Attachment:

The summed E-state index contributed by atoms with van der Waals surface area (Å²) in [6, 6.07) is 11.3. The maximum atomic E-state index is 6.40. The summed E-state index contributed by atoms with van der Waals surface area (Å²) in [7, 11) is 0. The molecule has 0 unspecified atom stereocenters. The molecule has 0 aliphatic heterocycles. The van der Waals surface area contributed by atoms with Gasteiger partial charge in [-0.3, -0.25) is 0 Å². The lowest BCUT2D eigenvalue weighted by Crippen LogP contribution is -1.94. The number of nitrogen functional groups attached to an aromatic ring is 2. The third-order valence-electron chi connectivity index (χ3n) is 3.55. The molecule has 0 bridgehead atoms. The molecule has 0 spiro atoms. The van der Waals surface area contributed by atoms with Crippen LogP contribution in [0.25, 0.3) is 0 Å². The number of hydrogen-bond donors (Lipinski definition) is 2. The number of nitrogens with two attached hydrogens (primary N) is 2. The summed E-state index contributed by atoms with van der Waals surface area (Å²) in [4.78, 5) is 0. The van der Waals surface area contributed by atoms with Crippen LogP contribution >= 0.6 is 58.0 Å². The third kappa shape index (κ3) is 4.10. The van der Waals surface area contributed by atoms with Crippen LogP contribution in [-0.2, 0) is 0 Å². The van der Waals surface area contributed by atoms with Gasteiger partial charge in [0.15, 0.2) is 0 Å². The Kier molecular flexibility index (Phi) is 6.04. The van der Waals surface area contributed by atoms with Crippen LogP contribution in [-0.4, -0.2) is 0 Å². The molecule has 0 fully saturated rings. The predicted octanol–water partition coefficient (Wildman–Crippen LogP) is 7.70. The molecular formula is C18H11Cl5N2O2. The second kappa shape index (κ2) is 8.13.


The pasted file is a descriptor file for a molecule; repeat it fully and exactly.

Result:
The summed E-state index contributed by atoms with van der Waals surface area (Å²) in [6, 6.07) is 11.3. The maximum atomic E-state index is 6.40. The summed E-state index contributed by atoms with van der Waals surface area (Å²) in [7, 11) is 0. The molecule has 0 unspecified atom stereocenters. The molecule has 0 aliphatic heterocycles. The van der Waals surface area contributed by atoms with Gasteiger partial charge in [-0.3, -0.25) is 0 Å². The lowest BCUT2D eigenvalue weighted by Crippen LogP contribution is -1.94. The number of nitrogen functional groups attached to an aromatic ring is 2. The third-order valence-electron chi connectivity index (χ3n) is 3.55. The molecule has 0 bridgehead atoms. The molecule has 0 spiro atoms. The van der Waals surface area contributed by atoms with Crippen LogP contribution in [0.25, 0.3) is 0 Å². The number of hydrogen-bond donors (Lipinski definition) is 2. The number of nitrogens with two attached hydrogens (primary N) is 2. The summed E-state index contributed by atoms with van der Waals surface area (Å²) in [4.78, 5) is 0. The van der Waals surface area contributed by atoms with Crippen LogP contribution >= 0.6 is 58.0 Å². The third kappa shape index (κ3) is 4.10. The van der Waals surface area contributed by atoms with Crippen LogP contribution in [-0.2, 0) is 0 Å². The van der Waals surface area contributed by atoms with Gasteiger partial charge in [0.15, 0.2) is 0 Å². The Kier molecular flexibility index (Phi) is 6.04. The van der Waals surface area contributed by atoms with Crippen LogP contribution in [-0.4, -0.2) is 0 Å². The molecule has 0 fully saturated rings. The predicted octanol–water partition coefficient (Wildman–Crippen LogP) is 7.70. The molecular formula is C18H11Cl5N2O2. The second kappa shape index (κ2) is 8.13.